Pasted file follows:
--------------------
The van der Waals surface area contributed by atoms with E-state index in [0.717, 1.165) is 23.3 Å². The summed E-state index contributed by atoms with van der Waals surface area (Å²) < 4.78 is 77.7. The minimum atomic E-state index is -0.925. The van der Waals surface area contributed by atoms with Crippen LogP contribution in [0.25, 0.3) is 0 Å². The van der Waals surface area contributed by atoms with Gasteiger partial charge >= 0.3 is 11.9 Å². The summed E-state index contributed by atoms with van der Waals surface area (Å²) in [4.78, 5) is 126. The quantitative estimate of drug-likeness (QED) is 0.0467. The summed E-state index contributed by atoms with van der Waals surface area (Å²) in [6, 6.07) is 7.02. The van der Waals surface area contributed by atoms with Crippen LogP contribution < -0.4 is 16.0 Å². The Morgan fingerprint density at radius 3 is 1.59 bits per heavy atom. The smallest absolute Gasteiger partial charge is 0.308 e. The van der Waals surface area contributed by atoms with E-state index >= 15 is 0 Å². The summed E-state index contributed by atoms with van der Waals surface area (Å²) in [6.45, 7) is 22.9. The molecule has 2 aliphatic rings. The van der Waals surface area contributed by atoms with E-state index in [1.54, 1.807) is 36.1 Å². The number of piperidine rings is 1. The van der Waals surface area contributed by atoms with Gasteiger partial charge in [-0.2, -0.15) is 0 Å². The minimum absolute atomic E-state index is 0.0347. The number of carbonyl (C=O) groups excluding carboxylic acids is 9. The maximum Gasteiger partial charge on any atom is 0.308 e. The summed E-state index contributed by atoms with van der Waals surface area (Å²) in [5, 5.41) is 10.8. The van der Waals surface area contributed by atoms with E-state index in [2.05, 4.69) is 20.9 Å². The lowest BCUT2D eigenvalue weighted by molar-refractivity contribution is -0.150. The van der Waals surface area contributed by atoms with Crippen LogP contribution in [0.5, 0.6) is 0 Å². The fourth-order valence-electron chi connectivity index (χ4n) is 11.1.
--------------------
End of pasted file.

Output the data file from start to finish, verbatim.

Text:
The van der Waals surface area contributed by atoms with E-state index in [0.717, 1.165) is 23.3 Å². The summed E-state index contributed by atoms with van der Waals surface area (Å²) < 4.78 is 77.7. The minimum atomic E-state index is -0.925. The van der Waals surface area contributed by atoms with Crippen LogP contribution in [0.25, 0.3) is 0 Å². The van der Waals surface area contributed by atoms with Gasteiger partial charge >= 0.3 is 11.9 Å². The summed E-state index contributed by atoms with van der Waals surface area (Å²) in [4.78, 5) is 126. The quantitative estimate of drug-likeness (QED) is 0.0467. The summed E-state index contributed by atoms with van der Waals surface area (Å²) in [6, 6.07) is 7.02. The van der Waals surface area contributed by atoms with Crippen LogP contribution < -0.4 is 16.0 Å². The Morgan fingerprint density at radius 3 is 1.59 bits per heavy atom. The smallest absolute Gasteiger partial charge is 0.308 e. The van der Waals surface area contributed by atoms with E-state index >= 15 is 0 Å². The summed E-state index contributed by atoms with van der Waals surface area (Å²) in [6.45, 7) is 22.9. The molecule has 2 aliphatic rings. The van der Waals surface area contributed by atoms with E-state index in [1.54, 1.807) is 36.1 Å². The number of piperidine rings is 1. The van der Waals surface area contributed by atoms with Gasteiger partial charge in [-0.2, -0.15) is 0 Å². The minimum absolute atomic E-state index is 0.0347. The number of carbonyl (C=O) groups excluding carboxylic acids is 9. The maximum Gasteiger partial charge on any atom is 0.308 e. The summed E-state index contributed by atoms with van der Waals surface area (Å²) in [5, 5.41) is 10.8. The van der Waals surface area contributed by atoms with E-state index in [2.05, 4.69) is 20.9 Å². The lowest BCUT2D eigenvalue weighted by molar-refractivity contribution is -0.150. The van der Waals surface area contributed by atoms with Crippen LogP contribution in [0.5, 0.6) is 0 Å². The fourth-order valence-electron chi connectivity index (χ4n) is 11.1.